A Better Tomorrow

Starting Today

Stop Worrying About your Debt.
Call us Now to Take the First Step.

Right of Redemption in Chapter 7

The U.S. Bankruptcy Code allows individual chapter 7 debtors to redeem certain tangible personal property, when such property is intended primarily for personal, family or household use, by paying the secured creditor the allowed amount of the secured claim. Congress created the right of redemption “to protect debtors against ill-advised reaffirmations and the high replacement cost of consumer goods. [The Bankruptcy Code] allows debtors to retain necessary property, such as furniture, clothing, cooking utensils, and other household items, and thereby avoid the high replacement cost that might be required if the secured creditor repossessed the collateral.”

Secured debt

A debt is “secured” if it has an item of property guaranteeing payment, or collateral, of the debt. This means that if the debtor defaults on the debt then the creditor can take the property. Examples of secured debt include mortgages and car loans.  Be aware that unlike Chapter 13 debtors, Chapter 7 debtors must decide what to do with secured debts. Otherwise, debtors will likely probably lose their property.

Valuation and dischargeability

The valuation of such property is based on the replacement value of the property. The definition of replacement value, in this context, is the price a retail merchant would charge for such property considering its age or condition.

The debt secured by the property must be dischargeable to invoke the debtor’s right of redemption. Examples of debt not dischargeable in bankruptcy are certain taxes and alimony and  child support. In theory, the debtor, trustee, or debtor in possession may file a motion to redeem property, though practically only the debtor will bring a motion to redeem because the trustee is unlikely to consider such a motion to be in the best interest of the estate.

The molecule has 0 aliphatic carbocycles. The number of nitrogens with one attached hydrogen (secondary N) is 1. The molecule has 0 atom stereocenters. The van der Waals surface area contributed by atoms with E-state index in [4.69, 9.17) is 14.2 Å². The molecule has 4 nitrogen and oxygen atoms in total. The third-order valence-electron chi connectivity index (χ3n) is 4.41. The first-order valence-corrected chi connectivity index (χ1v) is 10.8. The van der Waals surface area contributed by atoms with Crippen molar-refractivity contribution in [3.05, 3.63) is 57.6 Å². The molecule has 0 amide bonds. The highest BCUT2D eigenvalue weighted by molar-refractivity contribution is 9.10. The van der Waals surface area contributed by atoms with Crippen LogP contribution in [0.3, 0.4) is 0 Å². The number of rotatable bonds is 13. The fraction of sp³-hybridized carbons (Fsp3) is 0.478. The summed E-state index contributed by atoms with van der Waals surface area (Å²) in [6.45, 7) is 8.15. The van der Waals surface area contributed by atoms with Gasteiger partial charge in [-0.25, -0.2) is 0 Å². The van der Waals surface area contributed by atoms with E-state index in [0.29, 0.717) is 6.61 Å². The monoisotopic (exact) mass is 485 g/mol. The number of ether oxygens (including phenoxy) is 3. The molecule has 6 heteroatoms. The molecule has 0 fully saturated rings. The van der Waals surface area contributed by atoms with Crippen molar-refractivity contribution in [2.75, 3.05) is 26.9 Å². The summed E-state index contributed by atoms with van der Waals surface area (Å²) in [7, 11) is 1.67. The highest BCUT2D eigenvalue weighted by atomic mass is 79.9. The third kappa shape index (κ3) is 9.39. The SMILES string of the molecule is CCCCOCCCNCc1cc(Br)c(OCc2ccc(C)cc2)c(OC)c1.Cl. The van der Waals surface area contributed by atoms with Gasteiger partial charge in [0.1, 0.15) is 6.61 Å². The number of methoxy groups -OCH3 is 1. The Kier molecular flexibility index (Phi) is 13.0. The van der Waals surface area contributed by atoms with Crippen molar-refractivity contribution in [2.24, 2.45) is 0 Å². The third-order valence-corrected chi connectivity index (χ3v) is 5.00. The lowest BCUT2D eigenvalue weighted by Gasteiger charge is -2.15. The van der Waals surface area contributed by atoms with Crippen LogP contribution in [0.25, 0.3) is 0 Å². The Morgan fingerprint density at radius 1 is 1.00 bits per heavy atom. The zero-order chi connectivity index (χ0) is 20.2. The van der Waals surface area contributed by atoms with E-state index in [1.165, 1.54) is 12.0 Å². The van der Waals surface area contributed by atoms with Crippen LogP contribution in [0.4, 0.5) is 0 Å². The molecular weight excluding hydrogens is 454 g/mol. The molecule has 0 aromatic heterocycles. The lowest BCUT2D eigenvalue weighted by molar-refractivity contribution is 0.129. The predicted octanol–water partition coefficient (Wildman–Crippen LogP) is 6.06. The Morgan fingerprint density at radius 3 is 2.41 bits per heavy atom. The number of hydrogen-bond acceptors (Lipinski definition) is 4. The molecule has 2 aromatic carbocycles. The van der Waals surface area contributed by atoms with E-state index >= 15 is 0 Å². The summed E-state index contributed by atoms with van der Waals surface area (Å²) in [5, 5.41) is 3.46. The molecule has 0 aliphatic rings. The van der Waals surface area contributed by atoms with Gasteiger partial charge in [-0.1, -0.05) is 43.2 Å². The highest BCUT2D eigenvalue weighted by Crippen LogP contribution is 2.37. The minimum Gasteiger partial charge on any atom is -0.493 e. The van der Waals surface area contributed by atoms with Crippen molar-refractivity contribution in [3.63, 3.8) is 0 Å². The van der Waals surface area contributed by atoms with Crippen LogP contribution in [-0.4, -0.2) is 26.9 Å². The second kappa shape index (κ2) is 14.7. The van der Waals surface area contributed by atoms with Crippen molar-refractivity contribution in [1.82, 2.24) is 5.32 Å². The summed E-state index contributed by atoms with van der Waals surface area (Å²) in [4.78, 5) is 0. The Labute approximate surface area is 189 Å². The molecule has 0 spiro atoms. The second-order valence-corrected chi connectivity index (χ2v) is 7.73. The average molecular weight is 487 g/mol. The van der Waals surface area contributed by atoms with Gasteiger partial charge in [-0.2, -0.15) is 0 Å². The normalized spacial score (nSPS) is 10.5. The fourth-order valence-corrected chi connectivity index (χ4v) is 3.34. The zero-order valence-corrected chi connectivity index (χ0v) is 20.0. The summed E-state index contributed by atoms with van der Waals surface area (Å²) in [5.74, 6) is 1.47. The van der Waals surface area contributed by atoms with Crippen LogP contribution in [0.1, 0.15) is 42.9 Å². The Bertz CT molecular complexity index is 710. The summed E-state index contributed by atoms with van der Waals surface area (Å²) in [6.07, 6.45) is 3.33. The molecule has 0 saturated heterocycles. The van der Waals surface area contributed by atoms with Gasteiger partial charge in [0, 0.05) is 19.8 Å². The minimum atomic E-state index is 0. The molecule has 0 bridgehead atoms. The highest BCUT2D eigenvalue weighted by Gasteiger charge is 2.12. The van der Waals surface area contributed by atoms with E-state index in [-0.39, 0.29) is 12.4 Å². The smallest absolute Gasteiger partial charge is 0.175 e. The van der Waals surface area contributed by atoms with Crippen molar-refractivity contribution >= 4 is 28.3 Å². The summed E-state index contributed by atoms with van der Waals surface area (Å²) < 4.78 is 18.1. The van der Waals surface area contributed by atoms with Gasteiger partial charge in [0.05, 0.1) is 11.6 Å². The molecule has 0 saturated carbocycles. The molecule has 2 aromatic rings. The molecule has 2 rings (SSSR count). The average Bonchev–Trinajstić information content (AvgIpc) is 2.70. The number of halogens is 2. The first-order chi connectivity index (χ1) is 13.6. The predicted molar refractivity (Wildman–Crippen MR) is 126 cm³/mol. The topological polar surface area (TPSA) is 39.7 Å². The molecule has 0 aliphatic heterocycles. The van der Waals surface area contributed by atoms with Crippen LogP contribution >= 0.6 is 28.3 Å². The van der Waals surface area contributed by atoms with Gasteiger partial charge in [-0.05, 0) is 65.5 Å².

Redemption criteria

Chapter 7 debtors can redeem their property when satisfying the following conditions:

  1.      The debt is a consumer debt on goods used for personal or household purposes. This excludes property securing business debt or used for business purposes;
  2.      The property is personal property, meaning all property other than real estate;
  3.      The property is tangible or property that a person can touch. This excludes intangible property such as investments, stocks and bonds, and intellectual property rights;
  4.      The property is exempt or the trustee has abandoned the property.


Redemption is a good option when the debt is substantially greater than the value of the property. If the debtor redeems the property then the creditor must accept the replacement value of the item as payment in full, despite the debtor owing more on the debt. In other words, it can be a significant tool for reducing debt.


The main drawback to redemption is coming up with the money to buy the property back. People usually file for bankruptcy due to the lack of case.

To redeem, debtors might look for lenders that specialize in lending to people seeking to redeem property during bankruptcy so it may be possible to secure a loan and get cash. Another option may be to convince the creditor to accept installment payments.

Life can be difficult when falling into debt. If you need a fresh start, contact the law firm of Melanie Tavare, an experienced bankruptcy attorney.


"Melanie is the best she very responsive and helpful throughout the process everything was taken care of smoothly. If you are thinking of going through bankruptcy she is the best attorney for you. I will forever be grateful having the chance to work with her. She is very honest too."


"I can't thank Melanie enough for helping me through a challenging process and doing so with incredible knowledge, professionalism and tenacity! She went to great lengths to keep me informed, she responded quickly to my questions, and communicated in terms that I could understand. I highly recommend getting in touch with Melanie should you have the need."


"Choosing to work with Atty. Melanie has been one of the best decisions I've ever made. She was a very patient professional to work with and attentive while providing valuable solutions to all of my concerns. If you are searching for of an Attorney who is knowledgeable, transparent, and diligent - well that's Atty. Melanie."


"What I liked about working with Melanie was how prompt and easy to work with she was. She made the process clear and understandable with as little stress as possible. I would work with her again and recommend her to others."